On Friday, Florida Governor Ron DeSantis held a press conference in Fort Lauderdale less than 24-hours after President Trump released a three-phase outline for recovering from the economic pain of the coronavirus pandemic.
Trump says the goal of the "phased and deliberate approach” is to restore normal activity in places that have strong testing and are seeing a decrease in COVID-19 cases.
When asked about how Florida will respond to Trump's three-phase plan, DeSantis said that the state will use it as a baseline but that doesn't mean Florida will follow it exactly or do everything. The governor says they need to look at several different things and more information is needed.
DeSantis also gave an update on testing efforts, saying that over 56,000 tests have been issued statewide at drive-thru COVID-19 sites. He said this is number is much higher but doesn't reflect the tests given at hospitals and doctor's offices.
He says these drive-thru sites have been critical in stopping the spread of COVID-19 but that other measures have to be taken to include underserved populations.
"Not everybody is going have access to be able to go to a drive-in site," DeSantis said. "Maybe it's too far from where you live, maybe you don't have reliable ground transportation."
In Northeast Florida, he says there have been teams physically going into public housing communities to issue tests and that these efforts will continue in other parts of the state as well.
"We are excited to be able to continue to move the ball forward in regards to testing," DeSantis said.
As it stands now, 1 in 96 people in Florida have been tested for COVID-19 and that ratio is only getting better as the state works to do even more testing.
DeSantis says the state is continuing to work on ways to expand its total testing capacity.
The governor also spoke about updates to the state's unemployment assistance website, saying that it is and continues to be the #1 economic priority for Florida.
They have added 100 new servers to help deal with the new capacity of unemployment filings and have brought in over 2,000 people to man the call centers, manage the website and train. He says this is a stark comparison to the 30 employees that had a month ago, citing the massive surge in terms of manpower efforts.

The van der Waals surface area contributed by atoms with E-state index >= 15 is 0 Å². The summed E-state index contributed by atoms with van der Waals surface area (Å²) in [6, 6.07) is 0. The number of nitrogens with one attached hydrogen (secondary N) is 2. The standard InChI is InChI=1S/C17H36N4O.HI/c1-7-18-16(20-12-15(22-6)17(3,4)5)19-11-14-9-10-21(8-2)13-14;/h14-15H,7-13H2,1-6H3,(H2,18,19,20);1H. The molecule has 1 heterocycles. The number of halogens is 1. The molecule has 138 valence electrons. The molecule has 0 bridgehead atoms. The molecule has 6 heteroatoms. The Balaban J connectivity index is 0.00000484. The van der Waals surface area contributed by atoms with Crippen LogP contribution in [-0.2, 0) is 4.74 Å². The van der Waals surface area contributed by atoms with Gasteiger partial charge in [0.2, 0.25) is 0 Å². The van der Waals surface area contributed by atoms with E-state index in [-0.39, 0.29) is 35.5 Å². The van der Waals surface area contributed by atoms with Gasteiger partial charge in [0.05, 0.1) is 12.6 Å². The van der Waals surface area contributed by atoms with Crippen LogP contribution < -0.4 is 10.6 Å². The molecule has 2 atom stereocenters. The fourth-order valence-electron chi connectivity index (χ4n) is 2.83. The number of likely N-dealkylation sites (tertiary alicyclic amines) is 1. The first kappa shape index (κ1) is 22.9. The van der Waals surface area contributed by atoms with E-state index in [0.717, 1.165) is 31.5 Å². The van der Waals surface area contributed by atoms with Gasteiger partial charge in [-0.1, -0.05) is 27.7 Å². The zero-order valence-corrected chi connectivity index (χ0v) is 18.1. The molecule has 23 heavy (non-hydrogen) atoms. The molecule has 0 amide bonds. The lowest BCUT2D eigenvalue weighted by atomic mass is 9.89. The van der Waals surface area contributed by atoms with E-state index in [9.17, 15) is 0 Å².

Federal Express (FedEx) continues to work with the state to provide free internet and printing services for those looking to submit an unemployment application that may not have access to a computer. Find locations here.
DeSantis said his goal is to help streamline the process and get people paid in less than the typical 4 to 5 weeks. He has since waived prohibition on receiving payment, weekly recertification as well as required job search updates.
"The process has gotten better, still more work to do but we are doing all kinds of technological upgrades," DeSantis said. "People need to be able to put food on their table and pay their rent."
He says just this week his team has sent out over 100,000 payments.
DeSantis said the '30 days to stop the spread' campaign was launched to make sure hospitals have enough capacity to meet the needs of those getting sick.
As of Friday, 43% of hospital beds set aside for that purpose are empty. He says the state is reporting 774 patients in ICU's, which is the lowest total number since April 9.
Progress being made therefore new hospitalizations have been flattened. Healthcare centers say they are in a much better place than a month ago.
Last week, Florida's largest advocacy group for long-term health care workers and the elderly asked the governor to give their workers immunity from coronavirus lawsuits.
When asked about this during the news conference, Desantis said he has not yet reached a decision.
First Coast News will continue to keep you updated regarding the latest information surrounding coronavirus and the state's response.
You can text "FL COVID-19" to 888777 for additional information.
RELATED: Wall Street futures skyrocket Friday